The modern workplace is changing.

With new technologies, trends like BYOD, and the consumerisation of enterprise IT all creeping into the office, businesses can face an uphill task maintaining control of their systems and what their employees are using them for.

One expression related to these changes is 'shadow IT'. We spoke to Perry Gale, VP of workflow specialist Nintex, to find out what this meant and how organisations can manage the challenge it poses.

TechRadar Pro: So what is Shadow IT exactly?

Perry Gale: Shadow IT describes an increasingly common phenomenon impacting business around the world. It concerns the unauthorised use of hardware and software that is not supported by an organisation's central IT department. In many cases the IT department has not approved the technology or doesn't even know that employees are using it.

There are number of reasons for its rise, but core to these is the fact that we are all now IT consumers. The increase in BYOD and subscription-based cloud services is great for users in their domestic lives, but an increased knowledge of IT and its potential has produced very high expectations that are often not met by their business IT systems.

TRP: Why is it considered a threat?

PG: There are undoubtedly security risks when unsupported hardware and software are not subject to the same security measures that are applied to supported technologies, and by taking up bandwidth the technologies can negatively affect the user experience of other employees.

TRP: What impact has the consumerisation of IT had on the rise of shadow apps?

PG: Business IT users today increasingly think "if I can't get it now, I'm going to start signing up to services".

They want easy access and we find that most people, whilst concerned about security, still use personal Dropbox accounts, Mailchimp, Salesforce and other cloud and software as a service (SaaS) products for work.

In fact a recent Frost & Sullivan survey found that more than 80 percent of respondents admitted to using non-approved tools.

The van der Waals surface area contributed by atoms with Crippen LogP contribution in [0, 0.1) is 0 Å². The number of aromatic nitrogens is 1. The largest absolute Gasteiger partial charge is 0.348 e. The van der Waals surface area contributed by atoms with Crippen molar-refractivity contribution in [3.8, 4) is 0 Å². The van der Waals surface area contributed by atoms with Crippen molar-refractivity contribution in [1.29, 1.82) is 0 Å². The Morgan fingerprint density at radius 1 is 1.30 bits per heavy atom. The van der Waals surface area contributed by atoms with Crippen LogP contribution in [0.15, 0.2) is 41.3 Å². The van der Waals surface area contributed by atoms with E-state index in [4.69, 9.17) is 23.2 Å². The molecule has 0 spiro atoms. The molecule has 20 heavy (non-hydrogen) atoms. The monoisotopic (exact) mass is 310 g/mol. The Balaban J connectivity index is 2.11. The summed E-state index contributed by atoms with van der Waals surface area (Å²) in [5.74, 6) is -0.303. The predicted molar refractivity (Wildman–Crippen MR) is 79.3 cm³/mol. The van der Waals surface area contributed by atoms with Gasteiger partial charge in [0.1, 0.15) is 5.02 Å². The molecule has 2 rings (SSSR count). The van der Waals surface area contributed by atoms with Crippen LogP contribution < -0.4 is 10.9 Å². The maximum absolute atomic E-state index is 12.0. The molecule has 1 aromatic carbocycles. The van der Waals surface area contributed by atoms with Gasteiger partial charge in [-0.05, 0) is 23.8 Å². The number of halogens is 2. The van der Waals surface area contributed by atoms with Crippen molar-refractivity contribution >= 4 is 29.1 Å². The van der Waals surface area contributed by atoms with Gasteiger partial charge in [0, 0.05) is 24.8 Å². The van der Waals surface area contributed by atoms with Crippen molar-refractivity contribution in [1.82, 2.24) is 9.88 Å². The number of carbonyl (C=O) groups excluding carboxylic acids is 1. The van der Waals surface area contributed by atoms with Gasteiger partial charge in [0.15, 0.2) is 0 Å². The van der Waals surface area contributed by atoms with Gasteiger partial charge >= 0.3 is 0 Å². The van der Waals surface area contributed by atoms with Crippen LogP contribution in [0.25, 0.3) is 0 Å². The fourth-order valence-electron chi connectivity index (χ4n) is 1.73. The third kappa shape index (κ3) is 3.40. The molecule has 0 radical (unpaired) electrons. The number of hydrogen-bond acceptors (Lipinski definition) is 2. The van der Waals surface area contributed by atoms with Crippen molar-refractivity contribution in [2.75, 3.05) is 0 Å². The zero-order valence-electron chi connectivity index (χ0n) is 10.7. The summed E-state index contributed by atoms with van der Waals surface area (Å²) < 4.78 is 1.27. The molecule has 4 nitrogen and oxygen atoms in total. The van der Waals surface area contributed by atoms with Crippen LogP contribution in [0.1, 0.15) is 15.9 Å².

TRP: Why should companies stop trying to fight shadow IT?

PG: Employees are not using these apps and systems for personal gain or misguided reasons; they are using them because they allow them to do their job more easily and efficiently.

Almost half of the Frost & Sullivan report respondents stated they were familiar with the non‐approved software, and were therefore more comfortable using these 'shadow apps'.

This says a lot about a business' processes and systems, when employees favour apps like Dropbox or Salesforce over those designed for their working environment.

TRP: What can companies learn from shadow IT?

PG: Too many business IT systems are designed for the developer, not the user, making them unnecessarily complex for most workers. Shadow or unauthorised tools present an alternative that is much quicker and easier to use.

If these apps are making it easier for employees to do their jobs, then they are actually benefiting the business, improving productivity and efficiency and ultimately profitability. Rather than eliminating shadow IT, companies should see it as an opportunity to make their own processes more user-friendly.

TRP: How is the role of IT departments changing?

PG: IT departments are facing an increasing need to strike a better balance between flexibility and control.

At a Nintex user conference in London in April, many of our customers reinforced this point, saying that they saw the value of using consumer tools at work, but they wanted greater oversight to allay any security fears.

The fact is it is possible to give users what they want now whilst still retaining a level of management over the systems in use, and it comes through process.

Effective processes allow IT departments to oversee and orchestrate activity between this patchwork of different existing products whilst retaining the ease of use employees expect.

TRP: Why are governance and process so important?

PG: Each user has different needs and each department has different requirements. Marketing may require social media tools or CRM applications like Salesforce, whilst accounting may require bookkeeping tools like Sage One.

In practice this means that multiple and disparate tools are used by different groups within a company. This can lead to data siloes, making it difficult to police and secure and also near impossible to help users when they have issues.

A compromise is required and this is why we at Nintex are focused on providing the right solution. 'Above the cloud' solutions such as Nintex Live bring together tools like Yammer, Box, Google Drive and Twitter under one umbrella within the Microsoft SharePoint architecture.

Together, these tools make it easier for users to complete day-to-day activities and for IT departments to manage.

The system makes it easy for organisations of all sizes to automate business processes, all without a single line of code. One of our customers from Costco, for example, said he would have to employ 10 developers to deliver what Nintex delivers for the company.